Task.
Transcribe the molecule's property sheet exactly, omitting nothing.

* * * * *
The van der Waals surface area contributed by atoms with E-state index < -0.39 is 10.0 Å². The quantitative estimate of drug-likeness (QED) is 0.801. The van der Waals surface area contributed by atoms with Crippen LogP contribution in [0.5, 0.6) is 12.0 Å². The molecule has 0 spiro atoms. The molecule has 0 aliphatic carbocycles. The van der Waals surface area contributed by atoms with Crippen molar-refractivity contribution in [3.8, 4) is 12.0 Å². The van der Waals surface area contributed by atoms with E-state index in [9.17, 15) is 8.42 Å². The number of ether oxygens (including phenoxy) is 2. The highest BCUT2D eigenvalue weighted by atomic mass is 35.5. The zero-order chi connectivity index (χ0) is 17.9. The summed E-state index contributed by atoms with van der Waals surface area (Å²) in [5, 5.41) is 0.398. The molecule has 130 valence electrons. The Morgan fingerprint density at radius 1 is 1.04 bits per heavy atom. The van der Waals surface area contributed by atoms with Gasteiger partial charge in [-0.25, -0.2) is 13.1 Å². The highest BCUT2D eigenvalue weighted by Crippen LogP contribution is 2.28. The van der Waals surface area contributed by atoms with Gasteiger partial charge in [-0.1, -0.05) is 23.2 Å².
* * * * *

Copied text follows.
The van der Waals surface area contributed by atoms with E-state index < -0.39 is 10.0 Å². The quantitative estimate of drug-likeness (QED) is 0.801. The van der Waals surface area contributed by atoms with Crippen LogP contribution in [0.5, 0.6) is 12.0 Å². The molecule has 0 spiro atoms. The molecule has 0 aliphatic carbocycles. The van der Waals surface area contributed by atoms with Crippen molar-refractivity contribution in [3.8, 4) is 12.0 Å². The van der Waals surface area contributed by atoms with E-state index in [9.17, 15) is 8.42 Å². The number of ether oxygens (including phenoxy) is 2. The highest BCUT2D eigenvalue weighted by atomic mass is 35.5. The zero-order chi connectivity index (χ0) is 17.9. The summed E-state index contributed by atoms with van der Waals surface area (Å²) in [5, 5.41) is 0.398. The molecule has 130 valence electrons. The Morgan fingerprint density at radius 1 is 1.04 bits per heavy atom. The van der Waals surface area contributed by atoms with Gasteiger partial charge in [-0.25, -0.2) is 13.1 Å². The highest BCUT2D eigenvalue weighted by Crippen LogP contribution is 2.28. The van der Waals surface area contributed by atoms with Gasteiger partial charge in [-0.1, -0.05) is 23.2 Å².